# Mathematical Induction

• Dec 10th 2011, 02:47 PM
xboxwee
Mathematical Induction
I was wondering if someone can show me step by step on how to do this question:
Prove that for all integers n >= 1, 6|n (n^2 + 5)
So far I got the bases step for when n = 1.
I am having troubles with the induction step after n = 1.
• Dec 10th 2011, 02:50 PM
Prove It
Re: Mathematical Induction
Quote:

Originally Posted by xboxwee
I was wondering if someone can show me step by step on how to do this question:
Prove that for all integers n >= 1, 6|n (n^2 + 5)
So far I got the bases step for when n = 1.
I am having troubles with the induction step after n = 1.

Just so we're clear, you're asking to prove that for all positive integers, that 6 divides n(n^2 + 5)?
• Dec 10th 2011, 02:52 PM
xboxwee
Re: Mathematical Induction
Yes.
• Dec 10th 2011, 03:05 PM
Prove It
Re: Mathematical Induction
The base step is obvious.

For the inductive step, assume that 6 divides \displaystyle \begin{align*} k(k^2 + 5) \end{align*}, in other words, write \displaystyle \begin{align*} k(k^2 + 5) = 6m \end{align*} where \displaystyle \begin{align*} m \end{align*} is some other positive integer.

Then we need to show that 6 divides \displaystyle \begin{align*} (k + 1)\left[(k + 1)^2 + 5\right] \end{align*}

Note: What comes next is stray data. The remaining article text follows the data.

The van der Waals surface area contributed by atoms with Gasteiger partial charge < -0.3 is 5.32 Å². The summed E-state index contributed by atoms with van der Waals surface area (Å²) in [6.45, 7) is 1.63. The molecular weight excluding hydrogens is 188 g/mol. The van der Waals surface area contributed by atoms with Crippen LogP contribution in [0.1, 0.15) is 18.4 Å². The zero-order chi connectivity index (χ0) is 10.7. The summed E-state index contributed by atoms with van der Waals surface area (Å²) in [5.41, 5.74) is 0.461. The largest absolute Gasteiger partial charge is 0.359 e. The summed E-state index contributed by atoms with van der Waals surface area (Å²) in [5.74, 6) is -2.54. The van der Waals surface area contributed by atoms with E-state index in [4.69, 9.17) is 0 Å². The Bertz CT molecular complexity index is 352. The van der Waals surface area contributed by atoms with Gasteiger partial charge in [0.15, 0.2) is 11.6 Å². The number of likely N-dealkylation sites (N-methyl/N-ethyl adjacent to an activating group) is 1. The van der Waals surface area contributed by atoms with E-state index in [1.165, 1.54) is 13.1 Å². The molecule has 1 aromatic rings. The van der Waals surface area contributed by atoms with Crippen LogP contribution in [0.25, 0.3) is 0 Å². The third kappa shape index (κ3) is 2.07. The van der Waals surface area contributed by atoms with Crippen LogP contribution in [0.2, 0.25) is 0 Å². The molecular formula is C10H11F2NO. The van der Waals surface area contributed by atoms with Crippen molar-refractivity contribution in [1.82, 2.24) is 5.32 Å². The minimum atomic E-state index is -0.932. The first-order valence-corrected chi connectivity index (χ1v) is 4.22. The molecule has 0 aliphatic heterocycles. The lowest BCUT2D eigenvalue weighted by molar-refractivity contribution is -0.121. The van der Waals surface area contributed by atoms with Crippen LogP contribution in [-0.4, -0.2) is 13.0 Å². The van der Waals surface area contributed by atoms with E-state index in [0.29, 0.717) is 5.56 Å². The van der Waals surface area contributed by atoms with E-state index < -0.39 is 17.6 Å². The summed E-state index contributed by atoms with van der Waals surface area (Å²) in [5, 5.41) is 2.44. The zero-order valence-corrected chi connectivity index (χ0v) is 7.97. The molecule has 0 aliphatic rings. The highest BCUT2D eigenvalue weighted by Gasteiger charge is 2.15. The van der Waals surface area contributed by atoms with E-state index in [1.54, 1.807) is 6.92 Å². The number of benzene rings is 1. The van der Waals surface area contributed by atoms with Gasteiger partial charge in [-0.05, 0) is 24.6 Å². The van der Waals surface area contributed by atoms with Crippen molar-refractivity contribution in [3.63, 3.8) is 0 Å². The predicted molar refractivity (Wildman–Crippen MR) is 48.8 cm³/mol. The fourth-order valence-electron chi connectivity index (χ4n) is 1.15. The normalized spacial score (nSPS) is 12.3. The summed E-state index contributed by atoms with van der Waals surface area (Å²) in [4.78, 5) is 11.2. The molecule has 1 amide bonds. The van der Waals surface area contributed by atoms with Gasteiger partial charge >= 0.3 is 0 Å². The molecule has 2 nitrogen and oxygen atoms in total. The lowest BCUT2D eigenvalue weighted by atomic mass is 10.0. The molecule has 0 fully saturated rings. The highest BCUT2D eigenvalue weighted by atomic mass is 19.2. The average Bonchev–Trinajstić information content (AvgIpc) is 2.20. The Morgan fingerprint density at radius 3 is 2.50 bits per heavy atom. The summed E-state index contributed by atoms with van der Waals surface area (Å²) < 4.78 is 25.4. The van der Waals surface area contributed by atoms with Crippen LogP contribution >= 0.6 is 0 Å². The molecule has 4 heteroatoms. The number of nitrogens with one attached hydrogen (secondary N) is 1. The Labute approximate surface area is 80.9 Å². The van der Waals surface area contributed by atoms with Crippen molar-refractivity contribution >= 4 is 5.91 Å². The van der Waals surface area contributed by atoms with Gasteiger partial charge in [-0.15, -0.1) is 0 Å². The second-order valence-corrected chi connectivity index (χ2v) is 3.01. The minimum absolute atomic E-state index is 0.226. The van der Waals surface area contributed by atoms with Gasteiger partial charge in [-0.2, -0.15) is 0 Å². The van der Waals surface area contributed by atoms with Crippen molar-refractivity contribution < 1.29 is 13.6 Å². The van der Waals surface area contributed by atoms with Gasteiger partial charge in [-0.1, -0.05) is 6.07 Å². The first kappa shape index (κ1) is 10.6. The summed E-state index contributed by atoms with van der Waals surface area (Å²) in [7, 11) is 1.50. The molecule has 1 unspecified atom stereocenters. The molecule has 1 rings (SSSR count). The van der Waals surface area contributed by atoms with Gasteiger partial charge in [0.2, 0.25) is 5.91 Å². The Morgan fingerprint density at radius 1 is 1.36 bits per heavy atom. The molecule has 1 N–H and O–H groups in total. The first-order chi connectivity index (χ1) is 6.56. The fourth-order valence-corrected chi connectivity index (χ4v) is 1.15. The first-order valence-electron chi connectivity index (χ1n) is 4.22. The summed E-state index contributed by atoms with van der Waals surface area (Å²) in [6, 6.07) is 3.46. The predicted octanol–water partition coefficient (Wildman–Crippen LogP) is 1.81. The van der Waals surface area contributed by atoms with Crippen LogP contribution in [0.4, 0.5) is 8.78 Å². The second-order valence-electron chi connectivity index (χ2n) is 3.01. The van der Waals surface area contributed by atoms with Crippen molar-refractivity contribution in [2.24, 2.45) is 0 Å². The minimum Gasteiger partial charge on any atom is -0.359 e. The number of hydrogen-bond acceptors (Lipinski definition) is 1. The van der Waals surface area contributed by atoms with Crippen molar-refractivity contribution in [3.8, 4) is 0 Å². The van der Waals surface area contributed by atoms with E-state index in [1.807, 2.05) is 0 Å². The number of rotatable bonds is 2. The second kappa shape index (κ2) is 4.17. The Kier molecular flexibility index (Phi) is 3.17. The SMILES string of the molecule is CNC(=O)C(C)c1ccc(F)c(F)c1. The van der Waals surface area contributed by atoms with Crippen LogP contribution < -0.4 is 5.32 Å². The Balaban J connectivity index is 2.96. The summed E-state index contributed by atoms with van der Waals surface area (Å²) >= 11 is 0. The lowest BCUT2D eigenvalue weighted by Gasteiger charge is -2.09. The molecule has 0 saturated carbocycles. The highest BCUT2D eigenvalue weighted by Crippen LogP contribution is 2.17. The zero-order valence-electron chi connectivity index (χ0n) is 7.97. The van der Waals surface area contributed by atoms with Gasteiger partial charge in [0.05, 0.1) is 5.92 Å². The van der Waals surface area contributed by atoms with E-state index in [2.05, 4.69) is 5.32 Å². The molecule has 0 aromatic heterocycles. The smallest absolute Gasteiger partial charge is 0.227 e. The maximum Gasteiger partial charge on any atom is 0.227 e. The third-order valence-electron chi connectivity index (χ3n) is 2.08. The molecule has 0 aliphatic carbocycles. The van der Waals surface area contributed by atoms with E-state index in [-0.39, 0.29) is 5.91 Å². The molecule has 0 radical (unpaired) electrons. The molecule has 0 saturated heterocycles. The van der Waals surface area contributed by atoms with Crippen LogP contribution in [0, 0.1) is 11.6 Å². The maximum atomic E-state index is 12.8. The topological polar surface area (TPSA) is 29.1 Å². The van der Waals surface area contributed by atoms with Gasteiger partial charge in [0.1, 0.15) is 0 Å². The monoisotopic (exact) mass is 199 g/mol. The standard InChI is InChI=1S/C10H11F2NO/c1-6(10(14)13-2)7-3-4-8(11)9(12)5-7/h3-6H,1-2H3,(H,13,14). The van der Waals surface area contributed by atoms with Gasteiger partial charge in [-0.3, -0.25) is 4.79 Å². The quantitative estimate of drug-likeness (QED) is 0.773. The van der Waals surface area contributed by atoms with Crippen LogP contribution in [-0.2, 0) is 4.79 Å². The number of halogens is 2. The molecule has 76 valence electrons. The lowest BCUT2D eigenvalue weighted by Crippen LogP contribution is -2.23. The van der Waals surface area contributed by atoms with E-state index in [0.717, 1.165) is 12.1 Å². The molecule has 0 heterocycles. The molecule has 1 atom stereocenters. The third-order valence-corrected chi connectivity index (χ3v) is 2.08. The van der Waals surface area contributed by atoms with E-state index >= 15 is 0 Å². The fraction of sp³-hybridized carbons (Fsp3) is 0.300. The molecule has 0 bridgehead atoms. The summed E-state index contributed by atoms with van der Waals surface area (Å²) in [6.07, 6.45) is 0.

\displaystyle \begin{align*} (k + 1)\left[(k + 1)^2 + 5\right] &= (k + 1)\left(k^2 + 2k + 1 + 5\right) \\ &= k\left(k^2 + 5 + 2k + 1\right) + 1\left(k^2 + 5 + 2k + 1\right) \\ &= k\left(k^2 + 5\right) + k(2k + 1) + k^2 + 2k + 6 \\ &= 6m + 2k^2 + k + k^2 + 2k + 6 \\ &= 6m + 3k^2 + 3k + 6 \\ &= 6m + 3k(k + 1) + 6 \\ &= 6m + 3\cdot 2p + 6 \textrm{ where }p \textrm{ is some other positive integer, which we can do since }k(k + 1) \textrm{ is even...} \\ &= 6m + 6p + 6 \\ &= 6\left(m + p + 1\right) \textrm{ which is clearly divisible by }6 \end{align*}

Q.E.D.
• Dec 10th 2011, 03:15 PM
xboxwee
Re: Mathematical Induction
would this be right?
• Dec 10th 2011, 03:17 PM
xboxwee
Re: Mathematical Induction
Thanks..
• Dec 10th 2011, 03:27 PM
Prove It
Re: Mathematical Induction
Quote:

Originally Posted by xboxwee
would this be right?

No it's not a complete proof, as you have not shown that your final line is divisible by 6. In fact, you have not used your assumption at all.

Also, the writing of your base step is atrocious.

\displaystyle \begin{align*} 6|n\left(n^2 + 5\right) \end{align*} is a STATEMENT, that 6 divides \displaystyle \begin{align*} n\left(n^2 + 5\right) \end{align*}. It can NOT be used in equations.

You would need to write something like

If \displaystyle \begin{align*} n = 1 \end{align*} then \displaystyle \begin{align*} n\left(n^2 + 5\right) = 1\left(1^2 + 5\right) = 6 \end{align*} which is divisible by 6.